​​​​​Sync City

 

 

Episode 1 Scene 19

The Present


The pulsing Scyther icon comes and goes. My bike’s doing its best to keep a bead on it, but the temporal sink and the curtain surrounding it make it tough. We’re on the move, trying to gain an advantage in this constantly changing environment, trying to give me a clean first shot. My weapon tubes twitch every time the Scyther appears on the display. They’re looking forward to the action. It’s been a while.

“Is it always like this?” whispers Mikey.

She’s been good so far, nice and quiet and following instructions, but the ATV-sidecar combo she’s riding is another story. It works OK in the open. It can churn through the rough patches, but in a game of hide-and-kill, it’s a liability.

I shrug. “It’s never always like this. It’s always different.”

And this is basically the truth. Keepers operate across time and space, protecting their charges and hunting down Scythers. The consequence of this is an ever-evolving battleground, a constant changing of weapons and tactics. Right now, the fact that I have light shards and DUCs available as weaponry surprises me. I thought I was further back in time.

Light shards don’t come online until post-2050. I thought I was around 2015, maybe 2020 at a pinch. Access to this ammo shouldn’t happen until twenty years up the line, around 2035 or so. Usually our weapons are only one or two generations from where we find ourselves. Perhaps the time sink is influencing the rules.

The black Scyther icon blinks back in. My weapons twitch again, trying to get a lock. The tubes are an extension of my exo-armor and, like my ride, are semiautonomous, which means they listen to me. Most of the time.

“Why don’t you just pull the trigger? You know, take a shot at it?” questions Mikey.

“We’re not in a fuel depot. When I take a shot, all hell’s going to break loose.”

“So?”

“So, my bike will protect me from the worst of it, but you’ll probably be outside its defensive parameters.”

“What the hell does that mean?”

“If I shoot first and miss, you die.”

This gets me silence. We continue to curve around the edge of the curtain. The time eddies are denser here and are a major pain in the ass. Mikey no longer informs me of their locations. Fair enough. I wouldn’t either in her position.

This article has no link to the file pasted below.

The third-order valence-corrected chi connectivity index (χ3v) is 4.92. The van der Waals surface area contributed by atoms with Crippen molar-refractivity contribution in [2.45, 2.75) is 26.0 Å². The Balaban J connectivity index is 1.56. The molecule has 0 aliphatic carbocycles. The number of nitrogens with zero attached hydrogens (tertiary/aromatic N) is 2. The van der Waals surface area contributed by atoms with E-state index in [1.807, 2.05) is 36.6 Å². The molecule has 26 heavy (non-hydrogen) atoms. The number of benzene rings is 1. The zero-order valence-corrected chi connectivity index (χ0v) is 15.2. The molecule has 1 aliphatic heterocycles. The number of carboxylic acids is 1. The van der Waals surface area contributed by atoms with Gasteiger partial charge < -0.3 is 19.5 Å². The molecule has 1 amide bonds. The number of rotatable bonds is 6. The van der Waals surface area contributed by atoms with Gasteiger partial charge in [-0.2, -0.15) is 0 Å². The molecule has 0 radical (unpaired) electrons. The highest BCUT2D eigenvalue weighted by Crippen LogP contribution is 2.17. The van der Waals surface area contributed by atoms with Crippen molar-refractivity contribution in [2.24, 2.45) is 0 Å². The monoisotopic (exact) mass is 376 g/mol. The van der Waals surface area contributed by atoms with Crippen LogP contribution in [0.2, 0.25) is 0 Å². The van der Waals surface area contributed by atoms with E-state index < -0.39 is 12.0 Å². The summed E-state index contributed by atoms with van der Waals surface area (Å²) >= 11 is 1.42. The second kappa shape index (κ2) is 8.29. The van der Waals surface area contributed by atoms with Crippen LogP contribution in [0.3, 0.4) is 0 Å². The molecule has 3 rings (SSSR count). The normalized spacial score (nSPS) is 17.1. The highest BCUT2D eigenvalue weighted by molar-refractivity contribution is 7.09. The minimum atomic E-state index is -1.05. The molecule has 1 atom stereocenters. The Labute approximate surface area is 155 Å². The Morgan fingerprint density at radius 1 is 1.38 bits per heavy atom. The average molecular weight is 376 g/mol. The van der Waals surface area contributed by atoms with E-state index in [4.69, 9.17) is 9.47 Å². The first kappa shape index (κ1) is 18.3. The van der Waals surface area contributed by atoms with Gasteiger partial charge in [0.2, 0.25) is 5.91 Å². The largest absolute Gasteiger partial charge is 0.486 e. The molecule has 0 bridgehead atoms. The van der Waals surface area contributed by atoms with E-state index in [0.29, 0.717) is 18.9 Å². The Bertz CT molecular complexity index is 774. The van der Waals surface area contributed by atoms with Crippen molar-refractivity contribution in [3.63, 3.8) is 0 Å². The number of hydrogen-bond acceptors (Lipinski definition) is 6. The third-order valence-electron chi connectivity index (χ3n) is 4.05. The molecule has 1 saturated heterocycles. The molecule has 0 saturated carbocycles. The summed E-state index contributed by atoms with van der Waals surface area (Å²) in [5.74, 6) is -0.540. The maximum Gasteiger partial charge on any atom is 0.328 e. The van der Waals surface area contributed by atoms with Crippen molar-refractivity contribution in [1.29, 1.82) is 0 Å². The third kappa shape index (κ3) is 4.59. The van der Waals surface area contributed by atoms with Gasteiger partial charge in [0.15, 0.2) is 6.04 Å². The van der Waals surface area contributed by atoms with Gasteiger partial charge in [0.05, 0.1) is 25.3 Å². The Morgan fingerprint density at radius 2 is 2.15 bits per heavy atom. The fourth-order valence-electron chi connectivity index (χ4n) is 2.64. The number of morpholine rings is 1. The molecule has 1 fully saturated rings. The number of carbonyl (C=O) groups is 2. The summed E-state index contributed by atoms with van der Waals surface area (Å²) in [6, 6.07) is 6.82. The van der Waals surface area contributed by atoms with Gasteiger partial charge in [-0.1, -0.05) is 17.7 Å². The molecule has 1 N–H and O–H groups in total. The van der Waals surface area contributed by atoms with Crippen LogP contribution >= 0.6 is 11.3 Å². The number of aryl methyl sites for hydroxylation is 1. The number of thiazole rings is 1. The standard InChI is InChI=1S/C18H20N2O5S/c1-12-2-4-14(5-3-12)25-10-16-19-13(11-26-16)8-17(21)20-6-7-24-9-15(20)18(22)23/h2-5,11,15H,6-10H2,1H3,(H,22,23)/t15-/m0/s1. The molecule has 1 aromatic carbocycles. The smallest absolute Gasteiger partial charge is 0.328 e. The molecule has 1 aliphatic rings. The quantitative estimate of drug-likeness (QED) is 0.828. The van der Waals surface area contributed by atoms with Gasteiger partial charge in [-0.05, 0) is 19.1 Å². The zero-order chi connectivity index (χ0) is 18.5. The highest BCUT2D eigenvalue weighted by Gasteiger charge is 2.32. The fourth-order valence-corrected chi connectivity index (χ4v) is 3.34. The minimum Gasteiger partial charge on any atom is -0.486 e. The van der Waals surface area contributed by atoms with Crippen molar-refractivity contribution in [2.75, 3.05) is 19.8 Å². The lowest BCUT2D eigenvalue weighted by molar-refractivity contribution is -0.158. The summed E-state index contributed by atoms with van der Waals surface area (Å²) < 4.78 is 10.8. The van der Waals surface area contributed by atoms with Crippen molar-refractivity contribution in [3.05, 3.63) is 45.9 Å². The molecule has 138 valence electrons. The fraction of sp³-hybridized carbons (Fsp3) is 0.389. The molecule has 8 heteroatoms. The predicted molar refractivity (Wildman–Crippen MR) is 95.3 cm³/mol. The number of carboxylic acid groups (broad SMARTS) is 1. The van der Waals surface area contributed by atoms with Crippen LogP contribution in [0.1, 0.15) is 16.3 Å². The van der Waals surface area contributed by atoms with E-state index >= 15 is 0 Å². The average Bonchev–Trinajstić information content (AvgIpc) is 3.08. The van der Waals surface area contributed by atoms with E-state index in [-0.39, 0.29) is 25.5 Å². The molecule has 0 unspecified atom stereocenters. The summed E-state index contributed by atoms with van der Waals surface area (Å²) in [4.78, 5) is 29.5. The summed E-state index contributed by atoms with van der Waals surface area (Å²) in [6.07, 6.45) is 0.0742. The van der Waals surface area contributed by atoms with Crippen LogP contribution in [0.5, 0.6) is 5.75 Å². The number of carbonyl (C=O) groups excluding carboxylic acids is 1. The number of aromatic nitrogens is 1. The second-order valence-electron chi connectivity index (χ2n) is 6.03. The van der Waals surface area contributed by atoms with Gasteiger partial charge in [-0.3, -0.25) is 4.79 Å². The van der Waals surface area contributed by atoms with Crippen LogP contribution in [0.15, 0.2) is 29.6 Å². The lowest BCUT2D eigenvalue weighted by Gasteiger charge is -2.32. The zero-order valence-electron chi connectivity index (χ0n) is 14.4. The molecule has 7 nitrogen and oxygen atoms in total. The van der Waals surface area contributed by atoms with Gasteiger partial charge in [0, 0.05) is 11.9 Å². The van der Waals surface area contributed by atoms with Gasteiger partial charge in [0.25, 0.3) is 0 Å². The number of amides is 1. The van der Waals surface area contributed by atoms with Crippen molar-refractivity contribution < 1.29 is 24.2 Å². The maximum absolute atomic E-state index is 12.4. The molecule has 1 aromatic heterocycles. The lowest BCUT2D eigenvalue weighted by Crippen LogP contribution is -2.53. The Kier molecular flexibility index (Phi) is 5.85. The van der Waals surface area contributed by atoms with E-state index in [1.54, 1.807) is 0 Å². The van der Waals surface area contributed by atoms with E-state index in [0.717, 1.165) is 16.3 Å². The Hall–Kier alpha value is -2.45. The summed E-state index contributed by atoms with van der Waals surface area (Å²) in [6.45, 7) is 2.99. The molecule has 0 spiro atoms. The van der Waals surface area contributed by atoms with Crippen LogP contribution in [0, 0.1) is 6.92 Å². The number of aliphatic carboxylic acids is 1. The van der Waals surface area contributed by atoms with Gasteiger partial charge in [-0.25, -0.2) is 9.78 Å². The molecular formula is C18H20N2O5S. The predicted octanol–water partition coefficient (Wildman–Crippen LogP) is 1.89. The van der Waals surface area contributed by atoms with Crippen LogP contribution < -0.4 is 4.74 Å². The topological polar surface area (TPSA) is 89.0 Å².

We pull up next to a building. It was a restaurant or a bar. Mikey pops her head around the corner for a quick glance. No harm in that. My display has the Scyther at a safe distance away, and the time eddies between me and it make a decent shot improbable. There’s also no way it can see me. We’re going to have to get closer.

“What the hell’s that?” says Mikey.

She jerks her head back and presses herself against the wall. I lift my primary display. The echo of its image plays across my retina. If the Scyther gets too close, I should know about it. Whatever Mikey’s spotted, it’s not tech-heavy enough to register with the bike. Good old-fashioned eyesight’s going to have to do the trick.

I slide down the wall and belly along to the corner. Mikey has seen a lot of shit in her short time on earth, so if something surprises her, it’s best to be cautious. I peer around the corner. Twenty yards away is a good-size time eddy, and it’s just ejected a still-dazed War Clan Battle Master. I can tell what she is by the number of human bones woven into her hair. The more bones, the higher up you are, and this warrior’s at the top of her game.

“Battle Master,” I mutter.

“What’s a Battle Master doing here? Where the hell’s her Clan?”

“Really? You’re bitching about the fact she hasn’t got another hundred killers with her?”

“Right, I guess not. It’s just that . . .”

“You’ve never seen a Battle Master before,” I say.

This is far from unusual. For a normal citizen, the first time you see a Battle Master up close is the last time you see a Battle Master. The War Clans are a vicious and bloodthirsty lot, and to be an overachiever in this group means you know how to kill. The bigger anomaly here is, what’s a Battle Master doing in this zone when there’s a Scyther present? I’ve never heard of the two groups mixing.

“What are we going to do?”

“You’re going to do nothing. Let me take care of it.”

I yank down my visor, and the full heads-up display cycles back in. The Scyther’s still over by the curtain, only one time eddy between it and me. That’s not good. I need to be quick. The Battle Master barely registers on the display. This is normal. Knives and swords don’t carry enough of the heavy metals the bike’s currently geared up to detect.

The woman’s still lying on the ground, the eddy twisting and winking before her. She’s slowly sitting up and taking in her surroundings. She’s making noises that tell me she’s not a happy Battle Master. A time eddy does that to you. She gets herself up on one knee and is about to stand when I scoot up behind her, grab her under the armpits, and heave her back into the eddy. There’s a small sucking sound and she’s gone. Job done.

I walk back to Mikey, a small smile on my face. She’s looking at me like I just broke her favorite gun.

“Why didn’t you kill her?”

“What do you think two quick trips in a time eddy does?”

“You mean, that can kill you?”

“Beats me, but problem solved.”

“But . . . ,” starts Mikey.

My earpiece shrieks, and I fling myself forward, cannoning into the rig-rat. My ride fires up a shield, its defenses on max. There’s a roar and a shudder, and the building above erupts into shattered fragments of masonry. Shit. The other time eddy must’ve shifted. The Scyther spotted us and got off the first shot. My heads-up display’s now showing a misty orange overlay. This is not good.


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